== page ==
SHEHATAI can't speak for the Coptic community, but I'm certain that among the Coptic Egyptian-Americans, which there are many, they're particularly incensed at this as they have been for legitimate reasons for some time now, even before Mr. Mubarak was ousted, at the discrimination that takes place and the limitations on religious freedom that occur for Coptic Christians in Egypt.
NNAMDIOnto the Jonathan in Washington, D.C. Jonathan, you're on the air. Go ahead, please.
JONATHANHi Dr. Shehata and Kojo. I'm actually a graduate of the Center for Contemporary Studies, Masters program. And that said, I want to ask you if you could comment on the role of the leadership of the Coptic Church before the revolution, during the revolution and after the revolution.
NNAMDIAnd for many of our listeners, can you explain what a Coptic Christian is?
SHEHATARight, well, Coptic Christianity is one of the oldest forms of Christianity. And it is indigenous to Egypt. There are, of course, theological issues that I, myself, am not thoroughly familiar with, the differentiate...
NNAMDIOh we, have a Coptic Christian community in my native Guyana so there you go.
SHEHATAAnd in Ethiopia and in other parts of the region, but they're primarily centered in Egypt, of course. And with regard to the caller's question about the role of the Coptic Church and the Mubarak regime, he's completely correct to point out that official religious institutions, the Coptic church, the Coptic pope, as well as, Al-Azhar, one of the oldest academic institutions -- universities in the world and a seat of Sunni religious learning in Cairo, were thoroughly supported and co-opted by the regime.
SHEHATASo you had the Coptic pope, Pope Shenouda III ask Copts to vote for Mr. Mubarak in the 2005, less than free and fair, Presidential elections. And...
NNAMDISo there's a political aspect of this?
SHEHATAThat's the position of -- that was the position of the Coptic Church. And, of course, the idea was that Mubarak's ostensibly secular regime, right, was preventing Islamist's from coming to power and that therefore really protecting the rights and status of the Egyptians. And that's, of course, false in many sense, but that was the position, I think, of the Coptic Church.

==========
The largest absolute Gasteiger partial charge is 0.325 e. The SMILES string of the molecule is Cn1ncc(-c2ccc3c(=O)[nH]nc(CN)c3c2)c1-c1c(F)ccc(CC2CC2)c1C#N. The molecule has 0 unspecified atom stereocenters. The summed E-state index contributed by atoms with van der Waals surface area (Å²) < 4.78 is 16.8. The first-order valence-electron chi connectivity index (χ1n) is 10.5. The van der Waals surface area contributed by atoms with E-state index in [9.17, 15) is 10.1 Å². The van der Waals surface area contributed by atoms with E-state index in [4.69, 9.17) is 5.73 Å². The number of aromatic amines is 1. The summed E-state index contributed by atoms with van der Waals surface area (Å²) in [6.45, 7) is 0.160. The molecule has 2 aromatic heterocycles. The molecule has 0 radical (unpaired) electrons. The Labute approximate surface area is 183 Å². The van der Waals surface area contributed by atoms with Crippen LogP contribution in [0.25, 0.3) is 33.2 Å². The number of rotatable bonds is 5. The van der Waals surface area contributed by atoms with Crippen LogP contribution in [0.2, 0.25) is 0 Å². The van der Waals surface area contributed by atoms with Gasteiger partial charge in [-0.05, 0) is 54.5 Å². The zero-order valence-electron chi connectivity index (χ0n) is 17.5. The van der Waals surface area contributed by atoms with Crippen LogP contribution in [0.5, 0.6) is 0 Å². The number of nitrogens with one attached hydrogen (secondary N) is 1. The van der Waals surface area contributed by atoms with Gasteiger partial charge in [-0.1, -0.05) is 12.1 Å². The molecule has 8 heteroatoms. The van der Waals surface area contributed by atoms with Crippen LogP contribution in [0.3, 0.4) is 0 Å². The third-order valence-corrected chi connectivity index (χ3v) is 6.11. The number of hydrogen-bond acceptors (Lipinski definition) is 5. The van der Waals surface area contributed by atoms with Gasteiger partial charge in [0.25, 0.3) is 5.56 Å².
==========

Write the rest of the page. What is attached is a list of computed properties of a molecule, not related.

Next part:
SHEHATAAt the same time, though, as all of us who witnessed the Egyptian revolution take place between January 25 and February 11th, it was mass protests across the country that were made up of Egyptian Copts and Egyptian Muslims, women and men, people of different religious persuasions and intensity of religious feeling and so on. So the revolution was not one that was made only by Muslims or only by secular individuals and so. It included everybody.
SHEHATAAnd, in fact, this is what this -- much of the tenor of the statements that were made condemning the violence by many parties, including the Muslim Brotherhood and others, was today. That if we remember back at the revolution and the days of violence perpetrated by the regime against the protestors, there were Christians who were protecting Muslims as they prayed Tahrir square and there were Muslims who are protecting Christians as they prayed in Tahrir square when Mubarak's thugs and regime were perpetrating all kinds of violence.
SHEHATASo that was a different moment. And unfortunately, things have changed in Egypt and we're seeing these kinds of fissures, intensions emerge -- not only emerge, but exacerbate in this society.
NNAMDIThank you very much for your call, Jonathan. We move onto Zane in Washington, D.C. Zane, your turn.
ZANEYes, I just wanted to say that what's happening right now in terms of the attacks on the Copts -- and I speak as a Muslim who has served in Coptic orphanages every year in so, like, in the most impoverished area of Egypt -- that what's happening is actually ruminants of the properties of the Mubarak regime, not the dark sides of the Egyptian revolution. The Egyptian revolution, what it contains is what was just described, that kind of unity that was unheard of before there were displays between Copts and Muslims.
ZANEAlso I want to remind everybody that after the Copts were attacked by security forces and the army that -- recently in this most recent incident where the security forces basically ran over some Copts, that Muslims joined in and started shouting the slogan that they were shouting in Tahrir Square, which is that Christians and Muslims are the same.
NNAMDIOkay. Thank you very much for your call.
SHEHATAAnd that's exactly true. I mean, I remember in March when I was in Cairo there was a protest -- a largely Coptic protest in front of the radio and television building, which I went to and many other non-Copts Muslims participated in. So there has been, you know, significant sympathy and support by Muslims for this issue.